August 4, 2014
By Larry Brown
Flying the T-38 in pilot training, we would pull up to 5Gs during acrobatics, generally only having to look straight ahead. After advancing to the AT-38 for the “Introduction to Fighter Fundamentals” course, we would pull up to 6Gs during our initial maneuvering in one-on-one dogfighting. When on the defensive, we used some rarely used neck and shoulder muscles while holding a descending 4- to 5-G turn, all the while maintaining awareness of our own jet’s airspeed and altitude and watching the attacking aircraft behind us.
When I first transitioned to the F-15, I figured it would be just another step up in physical fitness to handle the higher G loads. After our F-15 aircraft conversion, instrument checkride, and radar intercept training, we moved to offensive dogfighting. Now pulling 7Gs during the initial maneuvering, my muscles had to work a little harder, but I was still able to monitor and track the bandit ahead of me.
For my first defensive ride I was in the F-15B “family model” with an instructor in the back seat. We started with some ranging exercises to calibrate our eyeballs while looking behind us and did some turning exercises at 4Gs to practice some basic dogfighting maneuvers under controlled conditions. It was then time to do my first dogfight.
Holding 420 knots, I started a 2- to 3-G level left turn while the instructor in the attacking F-15, 9,000 feet behind me, pointed his nose at me and counted down the range as he closed in: “9,000…8,000…7,000…6,000, fights on!” As briefed, my initial move was to light full afterburner and roll to about 90 degrees of bank and start my 7-G break turn into the attacker. The airplane responded to my inputs, and my head slumped slightly down under the G forces as I strained to keep it from falling down any more. I was now staring clearly at the lower left part of the cockpit. Yep, the G meter was showing 7 Gs. Airspeed was still around 420 knots. My left hand had a firm grasp on the throttles, shoved full forward. The problem, however, was I couldn’t lift my head to see out of the cockpit.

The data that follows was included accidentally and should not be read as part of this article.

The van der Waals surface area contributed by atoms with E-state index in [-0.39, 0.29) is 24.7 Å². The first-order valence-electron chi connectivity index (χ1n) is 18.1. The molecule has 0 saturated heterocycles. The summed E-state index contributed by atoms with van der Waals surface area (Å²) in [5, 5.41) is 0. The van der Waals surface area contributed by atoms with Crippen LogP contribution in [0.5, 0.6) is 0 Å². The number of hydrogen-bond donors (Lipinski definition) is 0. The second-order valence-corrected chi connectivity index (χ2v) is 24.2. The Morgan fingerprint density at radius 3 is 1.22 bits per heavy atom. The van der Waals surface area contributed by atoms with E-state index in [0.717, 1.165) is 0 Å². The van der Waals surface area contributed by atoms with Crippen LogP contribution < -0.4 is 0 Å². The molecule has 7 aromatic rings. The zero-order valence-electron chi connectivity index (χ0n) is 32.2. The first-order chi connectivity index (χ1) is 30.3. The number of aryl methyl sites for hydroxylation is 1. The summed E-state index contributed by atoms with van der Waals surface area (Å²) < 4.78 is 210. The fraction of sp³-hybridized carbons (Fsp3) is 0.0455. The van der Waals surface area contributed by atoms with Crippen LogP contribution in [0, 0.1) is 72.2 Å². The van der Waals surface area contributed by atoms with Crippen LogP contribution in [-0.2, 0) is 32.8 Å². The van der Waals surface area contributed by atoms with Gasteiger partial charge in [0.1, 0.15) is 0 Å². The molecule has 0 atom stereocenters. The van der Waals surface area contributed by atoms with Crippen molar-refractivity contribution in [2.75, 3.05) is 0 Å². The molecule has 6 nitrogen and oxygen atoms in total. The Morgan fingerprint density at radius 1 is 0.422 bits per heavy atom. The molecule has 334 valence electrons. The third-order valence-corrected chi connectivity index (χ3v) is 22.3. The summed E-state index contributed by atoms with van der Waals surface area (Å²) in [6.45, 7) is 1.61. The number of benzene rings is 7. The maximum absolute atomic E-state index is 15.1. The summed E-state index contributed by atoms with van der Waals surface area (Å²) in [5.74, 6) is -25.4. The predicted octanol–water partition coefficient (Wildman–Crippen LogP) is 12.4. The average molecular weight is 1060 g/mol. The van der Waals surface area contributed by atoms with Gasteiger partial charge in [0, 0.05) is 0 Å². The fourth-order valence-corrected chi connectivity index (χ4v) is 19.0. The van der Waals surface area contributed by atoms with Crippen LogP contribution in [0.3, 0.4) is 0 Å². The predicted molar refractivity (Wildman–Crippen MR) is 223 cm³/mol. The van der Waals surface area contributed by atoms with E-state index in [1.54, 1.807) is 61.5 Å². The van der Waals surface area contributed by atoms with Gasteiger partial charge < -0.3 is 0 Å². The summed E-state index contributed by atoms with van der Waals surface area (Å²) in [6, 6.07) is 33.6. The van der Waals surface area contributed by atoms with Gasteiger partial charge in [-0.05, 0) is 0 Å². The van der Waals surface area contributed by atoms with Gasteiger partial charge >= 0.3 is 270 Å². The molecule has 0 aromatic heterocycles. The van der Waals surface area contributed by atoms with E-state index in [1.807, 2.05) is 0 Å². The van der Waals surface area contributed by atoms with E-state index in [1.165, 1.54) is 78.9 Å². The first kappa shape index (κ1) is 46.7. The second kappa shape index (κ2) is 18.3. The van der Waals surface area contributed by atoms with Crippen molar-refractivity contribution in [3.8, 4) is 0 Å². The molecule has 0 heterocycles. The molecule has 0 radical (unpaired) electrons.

No matter. I just listened and responded to the commentary from my instructor: “Nice move … OK, keep your turn coming … his nose is coming back—increase your bank a little … now level out your turn … keep pulling ….” The next radio call from the other jet was “Jester 1, BINGO fuel, knock it off.” The next comment from my instructor was, “Wow, you did great for your first engagement, and he never got a shot on you!” I never did tell him that I only saw the inside of my cockpit during the fight.
As you might transition to a different type of flying—tailwheel, technically advanced aircraft, high performance, or turboprop—don’t assume that the next incremental step up is a small one. Be prepared for a bigger leap in piloting than you might expect. For you instructors out there, one difficult, but important task is monitoring where your students are looking. My F-15 instructor spent the engagement looking back at the attacker and never saw where my head was pointing. Finally, while my physical condition was easily self critiqued, don’t be afraid to admit your flying mistakes. Over your flying career, you will learn so much more if you do.
Larry Brown of Colorado Springs, Colo., is a retired Air Force F-15 pilot who is using the lessons he learned as a fighter pilot as a GA pilot in his Cessna P210. Brown, who has 2,700 hours total time during his 33 years of flying, also was an instructor pilot and flight examiner in the Air Force T-38 and instructor pilot in the T-52, the military’s version of GA’s Diamond DA40. See previous installments of “Fly like a fighter.”
Pilot Training and Certification,
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